A team led by scientists at Weill Cornell Medicine has made a map identifying all the different RNA molecules that are derived from each gene in the brains of mice. It is the first map that depicts this important layer of biological diversity, called isoform variation, by cell type and across brain regions for the whole genome, and it contributes to neuroscientists’ ambitious goal of an ultra-detailed atlas of the brain.
Isoform variation is a process that extends the versatility of DNA by enabling individual genes to give rise to multiple versions of a protein, each of which may have a different function. Genes, when active, are transcribed into RNA molecules, and isoform variation involves the dicing and splicing into alternate versions or isoforms of these RNA molecules, each corresponding to a distinct variant of a protein. The new study, which appeared Jan. 19 in Nature Communications, yielded a map of all the variant RNAs produced in all the different cell types in the hippocampus and the prefrontal cortex of mice, brain regions required for learning, memory and high-level cognitive functions.
“This is part of a larger effort to map all the isoforms produced in different cell types across the brain, so that we have a reference atlas we can use, for example, to detect abnormal isoforms that might be contributing to brain disorders,” said first author Anoushka Joglekar, a Weill Cornell Medicine Graduate School of Medical Sciences doctoral candidate in the laboratory of Dr. Hagen Tilgner, assistant professor of neuroscience in the Center of Neurogenetics in the Feil Family Brain and Mind Research Institute at Weill Cornell Medicine.
“This has been a collaborative team effort with contributions from multiple states and continents, led by a fantastic graduate student,” Dr. Tilgner said.
Isoform variation is especially common in the brain compared to other parts of the body, and deviations from normal isoform production have been linked to brain disorders including forms of parkinsonism, frontotemporal dementia and spinal muscular atrophy. However, isoform variation is not easy to study with standard RNA sequencing techniques, and thus has not been as well understood as many other aspects of biology.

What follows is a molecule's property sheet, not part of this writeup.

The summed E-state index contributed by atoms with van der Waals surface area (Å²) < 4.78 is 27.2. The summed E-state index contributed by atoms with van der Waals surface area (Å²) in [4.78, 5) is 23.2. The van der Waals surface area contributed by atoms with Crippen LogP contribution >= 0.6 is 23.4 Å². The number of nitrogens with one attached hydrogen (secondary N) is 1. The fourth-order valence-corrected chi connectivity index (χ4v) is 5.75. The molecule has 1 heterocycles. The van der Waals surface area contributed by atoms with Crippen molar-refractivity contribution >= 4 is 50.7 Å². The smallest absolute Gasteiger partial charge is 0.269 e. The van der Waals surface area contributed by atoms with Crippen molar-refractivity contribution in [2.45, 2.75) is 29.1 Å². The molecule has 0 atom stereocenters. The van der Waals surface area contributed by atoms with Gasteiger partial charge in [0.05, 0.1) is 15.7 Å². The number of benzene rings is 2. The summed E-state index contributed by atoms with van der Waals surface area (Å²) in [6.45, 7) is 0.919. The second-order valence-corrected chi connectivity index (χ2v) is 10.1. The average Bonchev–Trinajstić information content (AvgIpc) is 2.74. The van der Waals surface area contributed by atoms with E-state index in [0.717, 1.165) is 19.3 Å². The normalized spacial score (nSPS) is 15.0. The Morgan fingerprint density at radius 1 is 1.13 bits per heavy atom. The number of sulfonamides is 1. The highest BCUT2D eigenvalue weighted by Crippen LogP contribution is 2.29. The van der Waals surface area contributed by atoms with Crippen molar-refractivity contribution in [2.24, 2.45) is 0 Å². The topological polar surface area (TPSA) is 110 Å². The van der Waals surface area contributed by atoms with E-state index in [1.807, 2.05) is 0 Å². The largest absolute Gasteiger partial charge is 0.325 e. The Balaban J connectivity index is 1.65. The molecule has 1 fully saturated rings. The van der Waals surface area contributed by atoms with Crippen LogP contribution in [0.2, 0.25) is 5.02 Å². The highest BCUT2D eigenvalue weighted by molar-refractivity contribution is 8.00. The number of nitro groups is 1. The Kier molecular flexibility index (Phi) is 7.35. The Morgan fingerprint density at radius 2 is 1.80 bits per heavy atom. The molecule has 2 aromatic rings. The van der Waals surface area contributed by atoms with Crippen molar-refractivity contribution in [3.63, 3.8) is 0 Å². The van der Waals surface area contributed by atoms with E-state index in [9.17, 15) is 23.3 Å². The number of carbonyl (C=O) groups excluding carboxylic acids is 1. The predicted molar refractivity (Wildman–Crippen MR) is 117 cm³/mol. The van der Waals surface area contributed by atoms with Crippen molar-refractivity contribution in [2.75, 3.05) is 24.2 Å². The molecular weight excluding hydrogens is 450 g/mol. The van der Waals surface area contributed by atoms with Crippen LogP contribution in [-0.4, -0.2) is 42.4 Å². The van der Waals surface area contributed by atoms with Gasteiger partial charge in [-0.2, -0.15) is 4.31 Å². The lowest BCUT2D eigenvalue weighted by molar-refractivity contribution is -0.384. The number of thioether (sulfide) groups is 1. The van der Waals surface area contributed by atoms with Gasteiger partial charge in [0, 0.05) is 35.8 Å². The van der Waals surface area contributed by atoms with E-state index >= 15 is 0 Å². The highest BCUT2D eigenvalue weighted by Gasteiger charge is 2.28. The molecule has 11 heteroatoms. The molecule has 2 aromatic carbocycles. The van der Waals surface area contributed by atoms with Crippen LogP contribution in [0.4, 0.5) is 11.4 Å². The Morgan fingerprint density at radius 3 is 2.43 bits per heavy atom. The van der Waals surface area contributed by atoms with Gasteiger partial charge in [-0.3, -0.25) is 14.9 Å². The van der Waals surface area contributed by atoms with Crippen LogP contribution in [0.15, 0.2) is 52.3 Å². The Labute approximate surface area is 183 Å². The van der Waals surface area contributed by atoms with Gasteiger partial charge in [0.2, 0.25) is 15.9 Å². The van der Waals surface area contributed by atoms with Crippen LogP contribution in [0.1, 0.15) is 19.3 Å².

In a lengthy effort, the team used advanced techniques, including one developed in-house called single-cell isoform RNA sequencing (ScISOr-Seq), to record all the RNA isoforms produced in representative samples of tens of thousands of cells from the two brain regions. For each cell whose RNA they sequenced, the researchers also identified the precise cell type.
The mapped data, available online at www.isoformAtlas.com, along with future data on other brain regions, will be a valuable reference for neuroscientists and others who need to know the normal gene activity pattern in any given cell type in any region of the mouse brain.
In addition, Joglekar and colleagues discovered some new insights about mammalian brain organization. One surprise finding was that brain support cells, such as cells called astrocytes, often produce different RNA isoforms depending on the region they inhabit.
“These cells may look the same wherever they are found in the brain, but our data suggests that there is a local microenvironment influence that causes them to splice some of their RNAs differently in two different brain regions,” Joglekar said.
She and her colleagues are now working to extend their results by mapping RNA isoform variation in more mouse brain regions and at more time points in the mouse life cycle.